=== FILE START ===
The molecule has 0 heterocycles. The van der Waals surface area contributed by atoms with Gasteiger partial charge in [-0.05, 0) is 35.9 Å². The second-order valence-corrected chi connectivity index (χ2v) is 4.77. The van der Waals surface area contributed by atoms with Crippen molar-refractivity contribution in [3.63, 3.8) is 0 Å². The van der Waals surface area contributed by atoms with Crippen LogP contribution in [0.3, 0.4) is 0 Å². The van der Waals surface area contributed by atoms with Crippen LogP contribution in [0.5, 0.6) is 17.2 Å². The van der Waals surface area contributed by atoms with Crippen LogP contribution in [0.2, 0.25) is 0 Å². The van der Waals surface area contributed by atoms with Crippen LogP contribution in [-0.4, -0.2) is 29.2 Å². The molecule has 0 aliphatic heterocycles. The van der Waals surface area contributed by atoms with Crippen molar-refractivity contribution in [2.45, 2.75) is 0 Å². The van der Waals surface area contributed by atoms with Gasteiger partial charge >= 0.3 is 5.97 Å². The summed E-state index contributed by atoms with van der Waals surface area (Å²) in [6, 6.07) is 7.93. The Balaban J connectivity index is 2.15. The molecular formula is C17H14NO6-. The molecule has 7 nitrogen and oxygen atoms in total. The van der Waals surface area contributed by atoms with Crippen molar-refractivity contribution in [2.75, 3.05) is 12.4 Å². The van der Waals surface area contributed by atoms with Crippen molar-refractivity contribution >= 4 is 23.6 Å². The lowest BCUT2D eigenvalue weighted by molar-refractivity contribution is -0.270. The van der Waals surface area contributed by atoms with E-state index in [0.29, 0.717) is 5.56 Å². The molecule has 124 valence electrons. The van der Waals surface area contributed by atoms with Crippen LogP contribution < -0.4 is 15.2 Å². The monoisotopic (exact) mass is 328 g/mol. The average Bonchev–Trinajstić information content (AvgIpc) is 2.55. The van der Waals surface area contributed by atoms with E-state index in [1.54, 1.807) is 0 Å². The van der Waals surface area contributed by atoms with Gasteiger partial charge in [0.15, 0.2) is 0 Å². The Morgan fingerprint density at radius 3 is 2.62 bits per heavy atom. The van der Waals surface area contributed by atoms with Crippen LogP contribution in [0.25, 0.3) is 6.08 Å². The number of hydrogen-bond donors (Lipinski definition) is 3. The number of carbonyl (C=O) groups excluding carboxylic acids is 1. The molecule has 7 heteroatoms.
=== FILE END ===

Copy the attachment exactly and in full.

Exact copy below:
The molecule has 0 heterocycles. The van der Waals surface area contributed by atoms with Gasteiger partial charge in [-0.05, 0) is 35.9 Å². The second-order valence-corrected chi connectivity index (χ2v) is 4.77. The van der Waals surface area contributed by atoms with Crippen molar-refractivity contribution in [3.63, 3.8) is 0 Å². The van der Waals surface area contributed by atoms with Crippen LogP contribution in [0.3, 0.4) is 0 Å². The van der Waals surface area contributed by atoms with Crippen LogP contribution in [0.5, 0.6) is 17.2 Å². The van der Waals surface area contributed by atoms with Crippen LogP contribution in [0.2, 0.25) is 0 Å². The van der Waals surface area contributed by atoms with Crippen LogP contribution in [-0.4, -0.2) is 29.2 Å². The molecule has 0 aliphatic heterocycles. The van der Waals surface area contributed by atoms with Crippen molar-refractivity contribution in [2.45, 2.75) is 0 Å². The van der Waals surface area contributed by atoms with Gasteiger partial charge >= 0.3 is 5.97 Å². The summed E-state index contributed by atoms with van der Waals surface area (Å²) in [6, 6.07) is 7.93. The Balaban J connectivity index is 2.15. The molecular formula is C17H14NO6-. The molecule has 7 nitrogen and oxygen atoms in total. The van der Waals surface area contributed by atoms with Crippen molar-refractivity contribution in [2.75, 3.05) is 12.4 Å². The van der Waals surface area contributed by atoms with Crippen molar-refractivity contribution >= 4 is 23.6 Å². The lowest BCUT2D eigenvalue weighted by molar-refractivity contribution is -0.270. The van der Waals surface area contributed by atoms with E-state index in [0.29, 0.717) is 5.56 Å². The molecule has 124 valence electrons. The van der Waals surface area contributed by atoms with Crippen LogP contribution < -0.4 is 15.2 Å². The monoisotopic (exact) mass is 328 g/mol. The average Bonchev–Trinajstić information content (AvgIpc) is 2.55. The van der Waals surface area contributed by atoms with E-state index in [1.54, 1.807) is 0 Å². The van der Waals surface area contributed by atoms with Gasteiger partial charge in [0.15, 0.2) is 0 Å². The Morgan fingerprint density at radius 3 is 2.62 bits per heavy atom. The van der Waals surface area contributed by atoms with Crippen LogP contribution in [0.25, 0.3) is 6.08 Å². The number of hydrogen-bond donors (Lipinski definition) is 3. The number of carbonyl (C=O) groups excluding carboxylic acids is 1. The molecule has 7 heteroatoms.